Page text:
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Spread the risk when expecting the unexpected






Every now and then events take place that we never expect. The unpleasant ones we label “shocks” but the more pleasing ones we usually term “surprises”. Winning the fifth one day cricket international against the Australians after they had posted a world record total was a huge but extremely pleasing surprise. For the Aussies it was undoubtedly a big shock. Some shocks are highly distressing and many people, for example, can tell you exactly what they were doing when they first learnt of the assassination of John F. Kennedy or the tragic death of Princess Diana or where they were when they watched the drama of the Twin Towers unfold on TV. As with life, the markets are also prone to shocks and surprises. More recent examples include the 1998 emerging market crisis, the bursting of the IT bubble in 2000, the market reaction to the terrorist events of 2001 and the dramatic rand depreciation in the same year. The emerging markets crisis had its greatest impact on the interest rate markets. In mid April 1998 government’s benchmark R153 bond was trading at a yield of 12,6%. By early August it had risen to 15,5% and three weeks later it breached 20,0%. On one particular day, the R153 yield gained more than 100 basis points, the magnitude of the yield range of the R153 over this past year! The prime lending rate was also dramatically adjusted at that time and many will remember how they fretted about meeting substantially higher monthly mortgage payments. Thankfully the fallout was short-lived and the markets soon recovered. Investors long of IT stocks at the end of the first quarter of 2000 will need no reminding of how the value of their investments was decimated in quick time. The riches to rags story of the Didata share price also needs no repeating but one particular IT stock incident stands out from that time. Warrants were just gaining popularity and the market was being introduced to an even more sophisticated product, barrier warrants. The gist of these warrants was that should the unthinkable happen and the stock reached its lower barrier, around half of its spot price at issue, the warrant would expire worthless. With IT stocks very much in play, barrier warrants were issued on, amongst others, Datatec. In early March Datatec was trading at R145 and this reduced to R115 at the start of the next month. Just two weeks later Datatec closed at R43.50 and the newly issued barrier warrants hadn’t lasted a week. That’s not a slight on the derivatives markets but the anecdote highlights the shocking collapse of the market at that time. Not many will forget the rand collapse in 2001 either when the currency moved from R7,50/$ in June to R9,00/$ at end-September and then to R10,27/$ at end-November and R13,72/$ on 20 December. Oil price shocks and the gold price spike to $850/oz also stand out clearly on long-term charts. The thing about shocks is that you can’t fully prepare for them. When investing though, one can carefully consider potential market risks and take some precautionary action. The best measure of insurance is diversification and the shrewd investor will not keep all of those proverbial eggs in the same basket. Diversify your investments, not only across the number of shares that you own or the sectors of those shares, but also across asset classes, across the geographic location of those investments as well as the currencies in which they are denominated. This will surely help should your investments ever have to face that unexpected market tsunami.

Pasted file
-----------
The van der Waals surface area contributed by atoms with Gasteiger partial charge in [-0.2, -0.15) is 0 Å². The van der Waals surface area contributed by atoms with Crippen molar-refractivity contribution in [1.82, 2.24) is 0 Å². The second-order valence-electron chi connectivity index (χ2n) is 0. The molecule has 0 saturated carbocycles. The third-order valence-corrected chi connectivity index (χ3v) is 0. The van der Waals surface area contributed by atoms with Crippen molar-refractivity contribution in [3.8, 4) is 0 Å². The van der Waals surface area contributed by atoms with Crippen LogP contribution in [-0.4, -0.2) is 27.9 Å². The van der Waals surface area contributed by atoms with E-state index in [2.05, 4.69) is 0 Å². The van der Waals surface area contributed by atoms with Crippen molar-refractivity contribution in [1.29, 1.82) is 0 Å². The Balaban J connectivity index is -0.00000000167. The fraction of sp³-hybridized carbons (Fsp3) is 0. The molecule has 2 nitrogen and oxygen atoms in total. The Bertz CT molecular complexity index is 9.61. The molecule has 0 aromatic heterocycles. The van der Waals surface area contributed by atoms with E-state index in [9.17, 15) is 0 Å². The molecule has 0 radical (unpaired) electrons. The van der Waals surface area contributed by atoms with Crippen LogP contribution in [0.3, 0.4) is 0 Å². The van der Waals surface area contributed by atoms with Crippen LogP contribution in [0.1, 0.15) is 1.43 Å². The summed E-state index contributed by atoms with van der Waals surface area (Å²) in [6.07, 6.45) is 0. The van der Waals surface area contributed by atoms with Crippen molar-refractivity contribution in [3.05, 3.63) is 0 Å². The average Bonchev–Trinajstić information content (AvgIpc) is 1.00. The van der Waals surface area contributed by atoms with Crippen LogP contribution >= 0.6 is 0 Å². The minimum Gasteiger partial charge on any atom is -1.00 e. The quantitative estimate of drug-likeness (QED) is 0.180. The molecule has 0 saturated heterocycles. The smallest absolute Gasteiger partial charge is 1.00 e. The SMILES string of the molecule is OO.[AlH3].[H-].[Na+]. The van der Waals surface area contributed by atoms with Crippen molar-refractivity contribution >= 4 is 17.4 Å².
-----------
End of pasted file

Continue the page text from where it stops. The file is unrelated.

Source: Craig Pheiffer, Chief Investment Strategist
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